Your supervisor B sounds rather vicious - some are - my supervisor who looked after me for my BA dissertation while my main supervisor was on sabbatical was one of them - but you know what - after some rather thorough maulings in which a couple of times I ended up in the common room in tears and threatening to quit - I improved so much. I remember he gave me back the draft of my full dissertation - 2 weeks before submission and said, its really very good, just a few points to address - I looked through and every single page had at least five corrections to deal with, most a lot more. I asked him if it was bad if he'd have handed me a carrier bag full of shredded paper lol. He critised EVERYTHING, commas, too many, too few, language, style, content etc etc - I got a high first for it in the end - I'd have scraped a 2:1 as it stood if I'd had a lenient supervisor so I have a lot to thank him for! You will with yours too if you can just get over this reaction to criticism - its his job - he's there to make sure that you do the very best you possibly can - and if you couldn't do he wouldn't bother!
Take care, chill out, and think about all of this logically. You're here to learn and to improve.
I'd also echo the advice that things are likely to get tougher before better, and the PhD writing process (I'm just finishing mine) is a horrible thing to go through, with potentially much rewriting. I got devastating feedback from my supervisor 3 years ago (I'm a part-time student, doing a 6-year PhD), saying my writing style was totally not of the standard required. To make things worse this feedback was delivered in a letter since by then he was 500 miles away, and I couldn't talk to him about it in person. I worked very hard at improving things, but had to rewrite, and rewrite, and rewrite. It got easier to take the tough feedback over time, and I still get it. Main thing is to keep going.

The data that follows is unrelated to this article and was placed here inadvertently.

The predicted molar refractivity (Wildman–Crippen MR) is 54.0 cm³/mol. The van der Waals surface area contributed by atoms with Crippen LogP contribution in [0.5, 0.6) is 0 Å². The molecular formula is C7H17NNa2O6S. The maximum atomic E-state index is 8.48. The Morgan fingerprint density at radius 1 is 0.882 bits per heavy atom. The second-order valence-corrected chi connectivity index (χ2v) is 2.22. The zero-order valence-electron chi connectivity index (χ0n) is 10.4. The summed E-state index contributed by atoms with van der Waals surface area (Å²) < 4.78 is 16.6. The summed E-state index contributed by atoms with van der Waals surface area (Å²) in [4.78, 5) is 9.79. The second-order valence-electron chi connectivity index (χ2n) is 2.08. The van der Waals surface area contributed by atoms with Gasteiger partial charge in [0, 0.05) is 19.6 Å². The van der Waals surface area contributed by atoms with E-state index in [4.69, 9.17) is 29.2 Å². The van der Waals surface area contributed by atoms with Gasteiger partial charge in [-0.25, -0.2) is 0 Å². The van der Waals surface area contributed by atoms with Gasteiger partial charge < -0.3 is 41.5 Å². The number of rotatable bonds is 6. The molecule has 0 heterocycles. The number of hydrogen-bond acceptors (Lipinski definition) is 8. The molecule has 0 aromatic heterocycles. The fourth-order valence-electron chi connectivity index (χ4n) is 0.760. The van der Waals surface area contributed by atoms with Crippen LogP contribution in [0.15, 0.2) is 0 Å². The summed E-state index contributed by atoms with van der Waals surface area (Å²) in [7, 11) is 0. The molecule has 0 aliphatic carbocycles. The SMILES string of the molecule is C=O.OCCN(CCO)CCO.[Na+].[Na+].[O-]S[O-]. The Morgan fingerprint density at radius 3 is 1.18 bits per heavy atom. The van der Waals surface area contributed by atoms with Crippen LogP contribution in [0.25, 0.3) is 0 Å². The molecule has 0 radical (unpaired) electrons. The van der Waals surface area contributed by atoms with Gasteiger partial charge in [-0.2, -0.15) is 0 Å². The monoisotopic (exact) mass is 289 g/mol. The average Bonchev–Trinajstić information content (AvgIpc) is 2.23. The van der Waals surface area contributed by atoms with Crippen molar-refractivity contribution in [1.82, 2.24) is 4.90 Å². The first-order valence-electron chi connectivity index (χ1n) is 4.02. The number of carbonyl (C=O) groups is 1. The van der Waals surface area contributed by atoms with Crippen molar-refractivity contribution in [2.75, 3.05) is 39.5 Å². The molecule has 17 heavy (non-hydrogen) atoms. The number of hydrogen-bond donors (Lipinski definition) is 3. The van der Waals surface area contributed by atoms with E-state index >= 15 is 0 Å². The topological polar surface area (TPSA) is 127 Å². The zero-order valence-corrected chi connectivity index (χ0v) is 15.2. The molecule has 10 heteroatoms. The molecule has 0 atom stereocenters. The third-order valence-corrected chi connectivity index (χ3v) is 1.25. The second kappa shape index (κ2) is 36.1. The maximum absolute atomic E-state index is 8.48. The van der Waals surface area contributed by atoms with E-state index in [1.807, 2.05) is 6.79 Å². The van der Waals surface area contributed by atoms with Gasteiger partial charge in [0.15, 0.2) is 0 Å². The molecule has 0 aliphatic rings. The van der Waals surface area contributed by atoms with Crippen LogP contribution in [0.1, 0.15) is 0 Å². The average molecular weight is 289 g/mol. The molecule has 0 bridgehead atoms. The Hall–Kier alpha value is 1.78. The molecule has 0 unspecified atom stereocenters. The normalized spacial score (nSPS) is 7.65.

And personally I don't see what's so bad about mentioning the Q word. I'm a big fan of being totally honest in a PhD. If you are that serious about potentially quitting then by all means discuss it, and try to find a way forward. Only if the supervisor knows that you might quit can the two of you probably discuss how to resolve the situation. Otherwise they're just skirting around the issue, through no fault of their own.
Hey Bilbo and Streesed,
Thanks for your comments. Yep, I prefer straight forward honest communication. Now thinking back, I didn't lose it or cry or anything I just wanted clamly to discuss quitting. I am South-European and naturally m ore direct and temperamental (I just found this to be true generally) and English people seem to shy away from direct confrontation.
I am also probably more impulsive and dramatic than most people, which makes the PhD experience so much harder.
I currently feel so distressed, do you guys think it's OK if I don't go to the deparment Chrissy party? This is a huge deal with us, and everybody looks forward to it and goes. I just don't feel like it at the moment.